- How do you feel towards your own sense of self-worth?
- What do you feel towards yourself?
As well, some prompts for meta-mindfulness.
- How easy/difficult is it to pinpoint what you feel?
- How easy/difficult is it to pinpoint why you feel?
- How easy/difficult is it to express how you feel to yourself/someone else?
- How strongly (intensity) do you feel your current emotion?
- What thoughts (not secondary emotions) are generated by your current emotion? (“emotion x makes me think about …”)
- Are you feeling emotionally fragile?
And a note on what to ask yourself to pinpoint how you feel:
- Do you feel good or bad?
- Is it a high-energy feeling or a low-energy feeling?
- To what intensity is it?
- What emotion do you feel? Could you add more nuance?
- What other secondary feelings are mixed in?
Remember that feelings have a lifespan; grow, peak, diminish. Awareness can give you some degree of control over it. Lastly, try not to criticize yourself or your emotions when you feel them.
Sometimes, it helps to change the feeling simply by acting in the opposite way.
- If you’d like to feel better right now, what’s something small that you could do?
- What’s something on the complete opposite quadrant of the Mood Meter? Recall a time you’ve felt that way.
This involves pinpointing the problem (usually indicated by how you feel), brainstorming for solutions and narrowing down on a specific solution. The more specific you are describing your problems, the easier it’ll be to think of solutions. Chat with a friend, family member or helpful stranger (me!) for more perspectives.
- For some specific aspect of your life, what situation would you like to be in (realistically)? What are the obstacles?
- What’s the current problem? Why is a problem? What’s the scale or repercussion of the problem?
- Objectively, what are the reasons that led to the problem?
- What are some specific and attainable solutions? (Try not to be caught up thinking about the best solution, just focus on brainstorming)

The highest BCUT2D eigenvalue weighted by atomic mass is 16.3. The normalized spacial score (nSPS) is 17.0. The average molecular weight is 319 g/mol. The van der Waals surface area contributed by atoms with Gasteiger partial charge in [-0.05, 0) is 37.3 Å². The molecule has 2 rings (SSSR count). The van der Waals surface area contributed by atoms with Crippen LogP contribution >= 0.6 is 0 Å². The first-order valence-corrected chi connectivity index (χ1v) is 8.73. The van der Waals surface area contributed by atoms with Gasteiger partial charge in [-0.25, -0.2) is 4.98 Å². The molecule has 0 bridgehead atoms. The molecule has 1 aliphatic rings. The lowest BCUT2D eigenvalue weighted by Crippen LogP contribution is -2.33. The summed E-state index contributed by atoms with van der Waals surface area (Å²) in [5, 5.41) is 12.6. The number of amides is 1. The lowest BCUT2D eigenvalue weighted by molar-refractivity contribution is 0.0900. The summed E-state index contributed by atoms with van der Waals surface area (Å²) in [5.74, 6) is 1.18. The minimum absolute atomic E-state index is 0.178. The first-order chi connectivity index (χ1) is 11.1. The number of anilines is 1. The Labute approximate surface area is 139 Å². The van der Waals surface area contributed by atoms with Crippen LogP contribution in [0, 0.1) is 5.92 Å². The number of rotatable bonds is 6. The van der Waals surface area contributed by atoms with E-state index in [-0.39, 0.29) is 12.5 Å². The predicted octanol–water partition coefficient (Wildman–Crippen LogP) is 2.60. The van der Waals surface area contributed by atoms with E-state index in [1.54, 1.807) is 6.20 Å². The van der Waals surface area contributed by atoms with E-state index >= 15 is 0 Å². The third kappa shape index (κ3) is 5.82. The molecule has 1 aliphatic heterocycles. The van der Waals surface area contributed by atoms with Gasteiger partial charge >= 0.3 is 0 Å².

In the process of solving the problem, don’t move your goal post or targer further away as soon as you reach it. Acknowledge your progress.
Validation comes in the form of respecting yourself–and by extension–your feelings, encouraging yourself, and being kind to yourself in the situation you’re going through.
Take yourself seriously, in a non-judgemental way. Work towards acknowledging that you’re competent, that your experiences are valid, and that you’re able to get through the current times, as you’ve gotten through previous challenges similarly.
- Do you trust in yourself? What achieveable actions could you do, to show yourself that you can trust yourself a bit more?
- What’s something that you’ve overcome that you’re proud of?
- What’s something that you’re currently managing well?
- Have you been belittling or minimalizing any experiences? What did it take to overcome them?
- During this past week, what have you been consistently doing?
- Have there been any healthy habits that you’ve dropped, but picked back up?
Encourage and support yourself in your turmoil; it’s only human to feel no matter your situation.
- What are you currently doing, that you would like to do well?
- What are some of your traits that led to past positive experiences?
- Who can you reach out to for encouragement?
Accept and take care of your vulnerabilities. Don’t focus on what you should do, or what you should have.
- What do you like about yourself?
direction and self-orientation
Sometimes, it helps to ask ourselves what we’d like to see, to be able to holistically decide on where we want to go. The following are some probing questions to calibrate our internal compass.
Questions to help direct our day-to-day, week-to-week, month-to-month goal-setting in the many facades of life.
- What did you learn today? What would you like to learn more about this month?
- What’s something you’d like to realistically achieve by next week? (Make yourself a calendar reminder to check back in)
General long term directions that guide how you act on a daily basis; the northern star that you’re navigating towards.
- Do you aspire to grow?
- What inspires you to want to become a better person?
- What do you value?
- What are some principles in life that you’ve been following?
- What kind of person would you like to be?
- What do you hope your life will look like in 10 years?
You may not always reach your northern star, but life is taking a scenic route doing genuine things with a certain amount of serendipity while traveling to that star.
Journaling doesn’t need to be artsy. It just needs a small block of downtime, some honesty with yourself, a bit of verbosity and any writing medium.